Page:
The Office of Accessibility and Health Promotion delivers services designed to assist students in maximizing successful participation in college life and in promoting their well-being--academically, socially, emotionally, spiritually and physically.
Services and resources include:
- Accessibility and Disability Support Services: We are committed to supporting equal opportunity access for those with disabilities.
- Health & Wellness Promotion: We offer education, activities and Student Health 101resources that encourage making healthy choices and building positive habits.
- Health Services: NDMU offers a University-sponsored student injury and illness plan.
You Belong Here
Notre Dame of Maryland University is committed to providing reasonable accommodations and equal access to its programs and services for people with disabilities in accordance with Section 504 of the Rehabilitation Act of 1973 and the Americans with Disabilities Act of 1990.
Procedures to Register for Disability Support Services
1. Schedule an Appointment
As the student, it is your responsibility to make an appointment with the Director of Accessibility and Health Promotion to discuss your request to register with Disability Support Services. It is recommended to schedule an appointment several weeks before classes begin.
2. Provide Documentation
Services can be accessed when you submit the most current documentation from a licensed or certified professional (e.g. director of special education, audiologist, psychologist, licensed counselor, physician) that describes the specific disability and accommodations needed. A request for accommodations must be for a disability as defined by Section 504 of the Rehabilitation Act and the Americans with Disability Act (ADA).
If you do not have sufficient documentation, you may be asked to seek further evaluation/documentation from a certified professional. This information must be sent or provided directly to the Director of Accessibility and Health Promotion. All shared information is confidential.
3. Meet to Discuss Accommodations
After submitting your paperwork, you will be contacted by the Director of Accessibility and Health Promotion to schedule a meeting to discuss accommodations through an interactive process. An appropriate accommodation plan will be developed for you to share with your professors.
An accommodation must be considered reasonable. An accommodation is not considered reasonable if:
- It is a direct threat to the health or safety of others.
- It is a substantial or fundamental change in an essential element of curriculum or there is a substantial alteration in the manner in which services are provided.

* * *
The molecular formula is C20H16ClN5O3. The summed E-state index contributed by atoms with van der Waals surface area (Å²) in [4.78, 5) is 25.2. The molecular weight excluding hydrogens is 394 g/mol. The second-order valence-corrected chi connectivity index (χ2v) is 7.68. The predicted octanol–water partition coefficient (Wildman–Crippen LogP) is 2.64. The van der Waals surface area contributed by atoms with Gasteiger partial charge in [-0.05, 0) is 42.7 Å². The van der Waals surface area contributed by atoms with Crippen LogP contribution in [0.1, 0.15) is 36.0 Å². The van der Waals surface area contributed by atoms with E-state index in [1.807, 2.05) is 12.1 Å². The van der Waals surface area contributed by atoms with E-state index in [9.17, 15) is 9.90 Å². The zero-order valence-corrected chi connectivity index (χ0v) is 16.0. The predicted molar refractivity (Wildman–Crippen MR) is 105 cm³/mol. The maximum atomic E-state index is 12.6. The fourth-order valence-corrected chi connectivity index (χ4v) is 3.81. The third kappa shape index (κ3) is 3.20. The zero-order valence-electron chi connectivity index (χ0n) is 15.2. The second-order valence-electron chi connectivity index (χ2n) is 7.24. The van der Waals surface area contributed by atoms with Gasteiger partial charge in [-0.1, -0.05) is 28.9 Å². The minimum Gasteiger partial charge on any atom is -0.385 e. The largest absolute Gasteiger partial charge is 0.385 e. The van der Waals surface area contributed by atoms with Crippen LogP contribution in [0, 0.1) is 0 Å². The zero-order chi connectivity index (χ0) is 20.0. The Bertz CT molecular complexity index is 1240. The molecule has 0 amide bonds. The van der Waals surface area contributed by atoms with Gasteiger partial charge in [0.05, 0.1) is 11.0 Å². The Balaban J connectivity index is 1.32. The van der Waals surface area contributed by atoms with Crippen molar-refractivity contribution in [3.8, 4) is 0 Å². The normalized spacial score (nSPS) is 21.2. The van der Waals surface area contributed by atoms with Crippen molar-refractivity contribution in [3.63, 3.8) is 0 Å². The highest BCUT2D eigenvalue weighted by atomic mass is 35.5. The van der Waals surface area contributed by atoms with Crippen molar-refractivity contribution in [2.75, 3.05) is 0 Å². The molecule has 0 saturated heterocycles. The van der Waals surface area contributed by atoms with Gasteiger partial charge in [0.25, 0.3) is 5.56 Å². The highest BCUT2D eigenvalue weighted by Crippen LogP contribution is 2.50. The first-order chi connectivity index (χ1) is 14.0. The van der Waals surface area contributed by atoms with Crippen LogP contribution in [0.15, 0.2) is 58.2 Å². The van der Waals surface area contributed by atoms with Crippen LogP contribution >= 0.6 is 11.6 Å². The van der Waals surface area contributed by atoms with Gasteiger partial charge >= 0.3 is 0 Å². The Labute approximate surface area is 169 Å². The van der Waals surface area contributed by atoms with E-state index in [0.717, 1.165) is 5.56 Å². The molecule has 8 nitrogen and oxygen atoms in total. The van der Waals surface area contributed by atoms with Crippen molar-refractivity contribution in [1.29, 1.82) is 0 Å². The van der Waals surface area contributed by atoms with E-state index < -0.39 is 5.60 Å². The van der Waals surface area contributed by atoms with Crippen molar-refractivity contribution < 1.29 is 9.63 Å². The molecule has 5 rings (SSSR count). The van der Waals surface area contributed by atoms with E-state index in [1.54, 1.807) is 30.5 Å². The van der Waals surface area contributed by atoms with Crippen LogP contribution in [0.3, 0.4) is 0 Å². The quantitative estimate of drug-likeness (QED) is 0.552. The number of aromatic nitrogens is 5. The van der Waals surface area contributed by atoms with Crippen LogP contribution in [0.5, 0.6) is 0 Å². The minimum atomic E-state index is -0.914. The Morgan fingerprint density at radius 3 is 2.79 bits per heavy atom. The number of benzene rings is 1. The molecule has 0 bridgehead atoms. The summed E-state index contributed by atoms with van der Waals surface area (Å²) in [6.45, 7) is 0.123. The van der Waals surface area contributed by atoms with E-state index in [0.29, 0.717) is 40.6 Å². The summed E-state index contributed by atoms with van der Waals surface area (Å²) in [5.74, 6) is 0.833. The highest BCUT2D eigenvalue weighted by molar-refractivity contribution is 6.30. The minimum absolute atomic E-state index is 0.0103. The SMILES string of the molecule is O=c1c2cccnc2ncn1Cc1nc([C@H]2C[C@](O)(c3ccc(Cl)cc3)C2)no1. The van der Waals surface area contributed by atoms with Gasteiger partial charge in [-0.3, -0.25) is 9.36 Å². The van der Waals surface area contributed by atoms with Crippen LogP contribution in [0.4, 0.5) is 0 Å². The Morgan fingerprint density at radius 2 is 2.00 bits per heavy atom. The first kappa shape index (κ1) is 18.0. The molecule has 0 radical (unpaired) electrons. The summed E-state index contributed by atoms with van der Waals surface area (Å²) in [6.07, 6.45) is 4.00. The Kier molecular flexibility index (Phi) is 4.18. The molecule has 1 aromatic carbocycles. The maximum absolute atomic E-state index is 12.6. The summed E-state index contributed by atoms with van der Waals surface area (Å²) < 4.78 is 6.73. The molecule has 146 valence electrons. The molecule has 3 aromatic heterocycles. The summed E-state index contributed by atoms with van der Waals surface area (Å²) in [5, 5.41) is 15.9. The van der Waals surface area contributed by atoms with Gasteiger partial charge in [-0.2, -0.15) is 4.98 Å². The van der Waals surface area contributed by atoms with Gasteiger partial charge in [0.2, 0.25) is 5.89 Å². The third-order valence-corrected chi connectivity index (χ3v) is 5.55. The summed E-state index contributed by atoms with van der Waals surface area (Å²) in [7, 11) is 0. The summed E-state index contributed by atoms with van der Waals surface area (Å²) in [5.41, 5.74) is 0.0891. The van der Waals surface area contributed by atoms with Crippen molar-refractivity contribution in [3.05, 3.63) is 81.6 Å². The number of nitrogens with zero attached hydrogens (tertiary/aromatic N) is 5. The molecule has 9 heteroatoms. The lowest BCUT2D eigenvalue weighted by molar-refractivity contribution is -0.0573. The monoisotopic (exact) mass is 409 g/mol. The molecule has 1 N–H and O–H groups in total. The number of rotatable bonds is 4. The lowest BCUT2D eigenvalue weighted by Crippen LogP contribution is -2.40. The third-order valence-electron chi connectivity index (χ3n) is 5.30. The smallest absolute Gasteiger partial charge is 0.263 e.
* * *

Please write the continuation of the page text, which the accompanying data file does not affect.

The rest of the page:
Examples of services offered may include but are not limited to:
- Alternative testing arrangements as needed (e.g. extended time, use of a computer, distraction-free environment)
- Scribe for notes
- Access to recorded books
- Audio capture of lectures
- Interpreting services
- Referral to appropriate services
- Assistive technology
- Accessible housing
- Meal plan accommodations
4. Receive Accommodation Letters
Once steps one through three are completed and the student is found eligible for disability support services, the student will receive accommodation letters. It is the student's responsibility to share the accommodation letters with instructors.
The Director of Accessibility and Health Promotion, Office of Disability Support Services, will consult with your instructors on an as-needed basis to provide clarity regarding auxiliary supports/services and accommodations. The discussion focuses on the implementation of accommodations in the classroom. The nature of the disability is not disclosed and remains confidential.
It is your responsibility to make an appointment with the Director of Accessibility and Health Promotion each semester to request and develop a current accommodation plan and provide updated accommodation letters to your professors. Reasonable accommodations are not retroactive and will not be provided without an updated letter each semester.
Regarding the submission of accommodation letters to faculty:
- If a reasonable accommodation calls for a note taker, let your instructor know as early as possible. DSS will provide you with a letter to present to your instructor. The instructor will then make an anonymous announcement regarding the need for a note taker and offer a financial stipend. It is up to you whether to remain anonymous or identify yourself to the note taker.